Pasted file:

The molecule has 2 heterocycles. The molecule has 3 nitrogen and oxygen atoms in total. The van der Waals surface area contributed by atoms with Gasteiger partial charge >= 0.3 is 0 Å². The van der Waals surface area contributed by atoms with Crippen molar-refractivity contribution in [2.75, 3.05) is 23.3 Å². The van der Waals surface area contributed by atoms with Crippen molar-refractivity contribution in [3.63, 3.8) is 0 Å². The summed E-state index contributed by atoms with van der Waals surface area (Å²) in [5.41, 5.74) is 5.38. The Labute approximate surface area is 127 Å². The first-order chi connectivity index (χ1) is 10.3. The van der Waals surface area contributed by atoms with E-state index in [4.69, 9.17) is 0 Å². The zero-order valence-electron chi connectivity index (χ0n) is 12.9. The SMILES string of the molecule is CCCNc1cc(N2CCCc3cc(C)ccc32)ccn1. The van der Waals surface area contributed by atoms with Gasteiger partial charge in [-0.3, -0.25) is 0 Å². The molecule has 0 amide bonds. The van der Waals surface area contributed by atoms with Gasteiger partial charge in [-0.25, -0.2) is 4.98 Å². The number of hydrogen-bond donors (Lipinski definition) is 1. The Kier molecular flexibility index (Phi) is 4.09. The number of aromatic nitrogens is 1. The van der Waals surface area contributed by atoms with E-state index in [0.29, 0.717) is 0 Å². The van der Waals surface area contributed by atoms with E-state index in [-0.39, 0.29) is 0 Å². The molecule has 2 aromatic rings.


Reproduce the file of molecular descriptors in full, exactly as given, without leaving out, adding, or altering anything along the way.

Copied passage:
The molecule has 2 heterocycles. The molecule has 3 nitrogen and oxygen atoms in total. The van der Waals surface area contributed by atoms with Gasteiger partial charge >= 0.3 is 0 Å². The van der Waals surface area contributed by atoms with Crippen molar-refractivity contribution in [2.75, 3.05) is 23.3 Å². The van der Waals surface area contributed by atoms with Crippen molar-refractivity contribution in [3.63, 3.8) is 0 Å². The summed E-state index contributed by atoms with van der Waals surface area (Å²) in [5.41, 5.74) is 5.38. The Labute approximate surface area is 127 Å². The first-order chi connectivity index (χ1) is 10.3. The van der Waals surface area contributed by atoms with E-state index in [4.69, 9.17) is 0 Å². The zero-order valence-electron chi connectivity index (χ0n) is 12.9. The SMILES string of the molecule is CCCNc1cc(N2CCCc3cc(C)ccc32)ccn1. The van der Waals surface area contributed by atoms with Gasteiger partial charge in [-0.3, -0.25) is 0 Å². The molecule has 0 amide bonds. The van der Waals surface area contributed by atoms with Gasteiger partial charge in [-0.25, -0.2) is 4.98 Å². The number of hydrogen-bond donors (Lipinski definition) is 1. The Kier molecular flexibility index (Phi) is 4.09. The number of aromatic nitrogens is 1. The van der Waals surface area contributed by atoms with E-state index in [0.29, 0.717) is 0 Å². The van der Waals surface area contributed by atoms with E-state index in [-0.39, 0.29) is 0 Å². The molecule has 2 aromatic rings.